Interesting aristocratic history
I would compare it to the Anne Perry Victorian mysteries in have very distinct characters and settings. I enjoyed the Englishness of the books.
Since the book is about Lady Almina, she was my favorite . However, all the characters, even the minor ones were well written and interesting.
I listened to it while walking and while eating dinner. I finished the nook in three days.
Highly recommended if you like Downton Abbey. There is more insight into the upstairs/downstairs aspect of the story. Lady Almina was a fascinating woman and her life had lots of interesting episodes. One of the most enjoyable personal histories that I have listened to.
so interesting to read about the woman who made highclere what it was and how she did it. she was quite a character.
Historical books set in Great Britain, in particular early 20th century, are just my cup of tea. My son and his wife keep pushing me to watch Downton Abbey, but my husband and I just don't do much TV, so this book was an obvious choice. It did NOT disappoint.
While I have read many books based around WWII events, this is the first that covered WWI and, I must say, it was surprising to me that I had not looked at this era in more depth - but now I intend to. Lady Almina was a remarkable woman, as were most of her "supporting characters", in particular her longsuffering husband, George, Earl of Carnarvon. The people in this era were so much more accomplished and diligent, to say nothing of educated, than we are today. It puts me to shame, but also encourages me to learn and do more.
Wanda McCaddon is my favorite narrator of books in need of a British accent, and she was superb in the "Real Downton Abbey". I could hardly quit listening and was sorry when it ended.
I read this after "Rose: My Life in Service...", coincidentally. Turned out to be an interesting contrast.
I would reccomend this book to anyone who wanted to know the true history of Highclere Castle, although I wish that the family history had been followed through to the present day.
I discovery of King Tuts Tomb was probably the most memorable moments.
I've not listened to any other McCaddon's performances, but I felt this was a very good one.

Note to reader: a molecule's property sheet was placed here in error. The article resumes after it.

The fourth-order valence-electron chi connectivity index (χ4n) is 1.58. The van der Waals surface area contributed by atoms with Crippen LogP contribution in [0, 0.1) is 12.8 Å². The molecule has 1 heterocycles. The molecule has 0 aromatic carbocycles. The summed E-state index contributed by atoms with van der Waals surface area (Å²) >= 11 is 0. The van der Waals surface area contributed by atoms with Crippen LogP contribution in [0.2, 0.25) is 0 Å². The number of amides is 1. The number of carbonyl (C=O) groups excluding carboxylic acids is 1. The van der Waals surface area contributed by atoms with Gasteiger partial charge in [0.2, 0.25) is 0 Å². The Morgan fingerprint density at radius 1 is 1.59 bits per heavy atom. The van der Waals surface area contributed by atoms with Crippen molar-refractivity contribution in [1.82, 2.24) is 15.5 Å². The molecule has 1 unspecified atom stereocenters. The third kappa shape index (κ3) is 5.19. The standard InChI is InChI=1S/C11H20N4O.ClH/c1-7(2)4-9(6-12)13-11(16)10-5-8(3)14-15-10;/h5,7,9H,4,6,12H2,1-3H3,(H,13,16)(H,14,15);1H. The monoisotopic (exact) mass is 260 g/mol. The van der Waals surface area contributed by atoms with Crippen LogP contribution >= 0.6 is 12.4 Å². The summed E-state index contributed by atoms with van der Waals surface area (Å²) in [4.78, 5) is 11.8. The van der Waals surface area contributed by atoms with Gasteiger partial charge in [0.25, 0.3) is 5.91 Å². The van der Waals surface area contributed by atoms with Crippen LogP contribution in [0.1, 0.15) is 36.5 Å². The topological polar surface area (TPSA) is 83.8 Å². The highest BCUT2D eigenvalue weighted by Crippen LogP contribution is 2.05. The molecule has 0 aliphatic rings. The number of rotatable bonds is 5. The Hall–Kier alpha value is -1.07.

A self determined woman makes a difference in her world.
If one is looking for a tintalating tale of family intrigues and scandals (like the TV Downton Abbey) this book is bound to dissapoint. At best the only resemblance between the Carnarvons and the fictional Downton Abbey family is that Lord Carnarvon married into money and the house played a part in rehabilitating soldiers during "The Great War"--but the resemblance ends there. Any provokative tales about life "below stairs" are effectively side stepped, probably owing to the fact that the ancestors are still employed at Highclere and people don't want their family scandals brought into public view. What this book is, is basically a time capsule of a period of time when the great families of England still held almost of fuedal rule over the common people, and people lived lives of opulence even against a changing world.
This book not only told the story of the castle, those who lived there but also insight into some of the rules that ran that era.
This story was very much near the top of the audiobooks I've listened to.
I have enjoyed many of the English novelists. I can't really compare this one to others, but felt transported to the castle and its' people; almost as if I could imagine living in that era.
Yes. I felt sad that there was an ending to the story. Please continue with the family's lives. As least to the point where you won't be sued!
Enjoyed this book as it compares to the Downton series, not exactly but close. The details of how people lived during this pre-WWI time is interesting.
The discovery of King Tut's tomb.
I don't usually read a book more than once.
I found that the true story of the inhabitants of "Downton Abbey" was every bit as interesting as the TV series, more so, because it was a true story culled from news articles, letters and diaries. The stories were intriguing and the descriptions outstanding.
Almina, the countess of Carnarvon, the center around which the other characters swirled, each with their own quirks and peculiarities. I loved listening to Ms. McCaddon, I don't think a better voice/performer could have been chosen for this book.
The lost Legacy of Hichclere Castle says it very well. If not for "Downton Abbey" these stories might not have been so enticing but once you've entered the real HighClere Castle and realized the actual events that took place there and the people involved it is a story that stands well on its own.
I have not read the book and probably never would since it is hard to find time to read and easy to find time to listen.
The wounded soldier being cared for at the castle was asked by the butler which paper he wanted to read first.
The reader had the perfect voice and pace for this story.
It almost made me cry towards the end when the Earl died.
It raises the question about where all that money from Rothchild came from and where did he keep it.